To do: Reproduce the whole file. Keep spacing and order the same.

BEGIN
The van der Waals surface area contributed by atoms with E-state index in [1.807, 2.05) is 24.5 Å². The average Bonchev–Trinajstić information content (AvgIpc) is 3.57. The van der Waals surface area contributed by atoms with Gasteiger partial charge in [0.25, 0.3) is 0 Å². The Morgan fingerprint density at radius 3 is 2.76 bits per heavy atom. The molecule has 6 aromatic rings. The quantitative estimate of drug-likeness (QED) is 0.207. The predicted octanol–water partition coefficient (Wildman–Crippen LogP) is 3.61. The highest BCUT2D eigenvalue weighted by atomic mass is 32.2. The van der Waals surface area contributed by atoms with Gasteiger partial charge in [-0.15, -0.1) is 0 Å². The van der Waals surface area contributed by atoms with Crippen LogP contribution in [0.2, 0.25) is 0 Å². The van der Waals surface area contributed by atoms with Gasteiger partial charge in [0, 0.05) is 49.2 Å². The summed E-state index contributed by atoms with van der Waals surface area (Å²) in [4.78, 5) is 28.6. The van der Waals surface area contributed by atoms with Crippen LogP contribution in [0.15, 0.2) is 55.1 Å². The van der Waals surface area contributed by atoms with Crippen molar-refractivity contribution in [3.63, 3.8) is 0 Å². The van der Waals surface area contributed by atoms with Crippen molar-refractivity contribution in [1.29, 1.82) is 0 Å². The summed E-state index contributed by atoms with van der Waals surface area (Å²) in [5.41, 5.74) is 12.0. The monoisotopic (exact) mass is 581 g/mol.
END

The van der Waals surface area contributed by atoms with E-state index in [1.807, 2.05) is 24.5 Å². The average Bonchev–Trinajstić information content (AvgIpc) is 3.57. The van der Waals surface area contributed by atoms with Gasteiger partial charge in [0.25, 0.3) is 0 Å². The Morgan fingerprint density at radius 3 is 2.76 bits per heavy atom. The molecule has 6 aromatic rings. The quantitative estimate of drug-likeness (QED) is 0.207. The predicted octanol–water partition coefficient (Wildman–Crippen LogP) is 3.61. The highest BCUT2D eigenvalue weighted by atomic mass is 32.2. The van der Waals surface area contributed by atoms with Gasteiger partial charge in [-0.15, -0.1) is 0 Å². The van der Waals surface area contributed by atoms with Crippen LogP contribution in [0.2, 0.25) is 0 Å². The van der Waals surface area contributed by atoms with Gasteiger partial charge in [0, 0.05) is 49.2 Å². The summed E-state index contributed by atoms with van der Waals surface area (Å²) in [4.78, 5) is 28.6. The van der Waals surface area contributed by atoms with Crippen LogP contribution in [0.15, 0.2) is 55.1 Å². The van der Waals surface area contributed by atoms with Crippen molar-refractivity contribution in [3.63, 3.8) is 0 Å². The van der Waals surface area contributed by atoms with Crippen molar-refractivity contribution in [1.29, 1.82) is 0 Å². The summed E-state index contributed by atoms with van der Waals surface area (Å²) in [5.41, 5.74) is 12.0. The monoisotopic (exact) mass is 581 g/mol.